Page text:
Kurt’s reluctance to accept his fame is well documented, and indeed that aspect of his personality is now part of his mythos as some kind of perceived rock ’n’ roll martyr. There are those who decry the inner struggles of artists when it comes to stuff like this, saying things along the lines of, “Well, why the heck did you become a singer in a rock ’n’ roll band if you didn’t want to be famous?” Kurt Cobain became famous because he was a great singer and performer and an utterly brilliant songwriter, one who, fortunately for those of us who have been moved by his music, was recognized as such by the people at Sub-Pop Records and a handful of other sage folks early on and didn’t fall through the cracks, like so many great artists have. From what I know of Kurt’s childhood and early family life, he experienced the kind of fucked-up shambles that would leave most kids feeling alienated and unwanted. So I think he became a musician for the same reasons that many people become musicians: to express what they’ve been carrying around inside, to do something that says, “Hey, I’m here. I have something to say. I matter, just like you matter.” I think he felt unloved, and very much wanted to be loved—but simply for who he was, not as some kind of second coming of John Lennon or something. And, not to judge, but unfortunately I think it was this confused, underlying desire for love that led him to confuse the glitter-grabbing attentions of certain unbalanced, media-mongering parasites for the genuine article. I’m no psychoanalyst, but at least that’s how it looks to me. So in my view fame was the furthest thing from Kurt Cobain’s mind from the moment he picked up a guitar to the moment he died. He rocked because it was a way to work out his own deep-seated emotional stuff, something he had to do, and because he enjoyed making music and connecting with others who loved music in the same way that he did. Not to be famous. To me, it’s like that almost happened in spite of who he was.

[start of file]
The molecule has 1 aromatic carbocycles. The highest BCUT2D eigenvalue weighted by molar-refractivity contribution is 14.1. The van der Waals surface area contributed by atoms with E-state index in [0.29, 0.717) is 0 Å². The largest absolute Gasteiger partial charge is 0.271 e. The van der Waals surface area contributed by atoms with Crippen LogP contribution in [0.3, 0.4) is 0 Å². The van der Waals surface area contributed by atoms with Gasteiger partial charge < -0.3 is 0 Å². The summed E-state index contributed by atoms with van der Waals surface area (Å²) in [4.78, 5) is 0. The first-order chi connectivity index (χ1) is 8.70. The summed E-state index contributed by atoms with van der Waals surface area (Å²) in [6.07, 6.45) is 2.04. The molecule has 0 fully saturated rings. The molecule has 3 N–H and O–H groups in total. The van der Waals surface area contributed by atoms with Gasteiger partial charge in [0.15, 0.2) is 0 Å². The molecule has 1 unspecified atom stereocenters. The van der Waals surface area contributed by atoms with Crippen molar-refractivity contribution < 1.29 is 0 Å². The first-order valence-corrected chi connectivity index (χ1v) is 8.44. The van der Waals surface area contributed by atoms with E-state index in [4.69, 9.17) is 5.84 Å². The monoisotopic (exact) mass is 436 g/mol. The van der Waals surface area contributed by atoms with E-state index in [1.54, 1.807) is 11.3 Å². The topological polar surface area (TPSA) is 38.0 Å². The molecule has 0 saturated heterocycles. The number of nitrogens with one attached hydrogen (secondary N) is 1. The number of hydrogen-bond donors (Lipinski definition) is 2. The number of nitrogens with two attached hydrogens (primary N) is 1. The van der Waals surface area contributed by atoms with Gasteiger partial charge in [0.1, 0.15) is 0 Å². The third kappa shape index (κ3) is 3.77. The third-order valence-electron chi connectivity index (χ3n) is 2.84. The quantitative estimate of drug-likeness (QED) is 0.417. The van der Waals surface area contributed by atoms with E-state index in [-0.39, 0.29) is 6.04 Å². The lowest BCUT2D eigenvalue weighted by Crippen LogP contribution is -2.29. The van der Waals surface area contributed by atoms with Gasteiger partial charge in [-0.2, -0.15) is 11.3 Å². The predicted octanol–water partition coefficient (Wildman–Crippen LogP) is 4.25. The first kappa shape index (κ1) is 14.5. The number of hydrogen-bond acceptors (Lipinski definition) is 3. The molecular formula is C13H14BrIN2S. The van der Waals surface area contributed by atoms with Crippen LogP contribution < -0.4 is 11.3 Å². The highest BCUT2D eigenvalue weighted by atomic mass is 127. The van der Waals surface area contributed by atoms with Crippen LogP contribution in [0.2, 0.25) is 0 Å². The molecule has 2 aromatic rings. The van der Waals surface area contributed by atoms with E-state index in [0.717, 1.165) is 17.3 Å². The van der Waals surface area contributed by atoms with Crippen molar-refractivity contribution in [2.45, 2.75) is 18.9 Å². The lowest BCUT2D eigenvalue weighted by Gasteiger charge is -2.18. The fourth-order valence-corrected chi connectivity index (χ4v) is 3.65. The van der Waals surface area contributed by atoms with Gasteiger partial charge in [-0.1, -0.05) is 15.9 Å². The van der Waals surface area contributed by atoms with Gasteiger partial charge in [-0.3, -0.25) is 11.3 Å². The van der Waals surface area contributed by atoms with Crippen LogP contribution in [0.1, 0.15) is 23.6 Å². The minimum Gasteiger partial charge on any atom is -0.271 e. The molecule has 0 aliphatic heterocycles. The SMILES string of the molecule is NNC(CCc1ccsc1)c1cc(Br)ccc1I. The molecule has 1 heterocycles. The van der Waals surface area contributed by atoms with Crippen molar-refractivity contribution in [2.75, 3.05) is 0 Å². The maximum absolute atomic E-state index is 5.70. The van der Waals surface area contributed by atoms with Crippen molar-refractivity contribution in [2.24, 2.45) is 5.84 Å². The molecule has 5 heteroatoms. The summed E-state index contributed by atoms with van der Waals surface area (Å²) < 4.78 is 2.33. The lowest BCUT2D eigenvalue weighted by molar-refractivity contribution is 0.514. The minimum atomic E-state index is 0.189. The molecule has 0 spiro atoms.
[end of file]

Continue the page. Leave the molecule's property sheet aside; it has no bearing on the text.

When I first found out about Nirvana, I was all set not to like them. I was a rock club promoter and a college radio DJ in my hometown of Cincinnati, so I was right in the thick of things at the beginnings of what became known as grunge. On my show I was spinning all these cool records on labels like Amphetamine Reptile, Touch & Go, C/Z, and, yes, Sub-Pop. At a time when college radio was inundated with gutless, glossy stuff like U2 and Gene Loves Jezebel and the once-vital hardcore scene had degenerated into heavy metal pastiche, grunge (I’ve never really liked the term; it was just reawakened punk to me) seemed like a much-needed breath of fresh, noisy air. By the time word of Nirvana started making its way to the Midwest underground (remember, this is all pre-Internet), I’d already booked shows by pioneering grungers like Green River, Tad, and the still amazing Mudhoney. So Nirvana was actually a little late to the party. And, without hearing them, there was this eye-rolling assumption that they were probably another Swallow or Blood Circus, grunge-by-the-numbers acts that Sub-Pop was hyping to collectors via its subscription Singles Club. “Dude, the Sub-Pop backlash has already begun,” said my friend Greg Dulli of local Sub-Pop signees the Afghan Whigs, with palpable resignation. “We’re bracing for it. People are starting to say there’s a generic Sub-Pop sound, and I bet that’s what the Nirvana record is gonna turn out to be.” I agreed. We’d both be proven wrong. Very, very, wrong.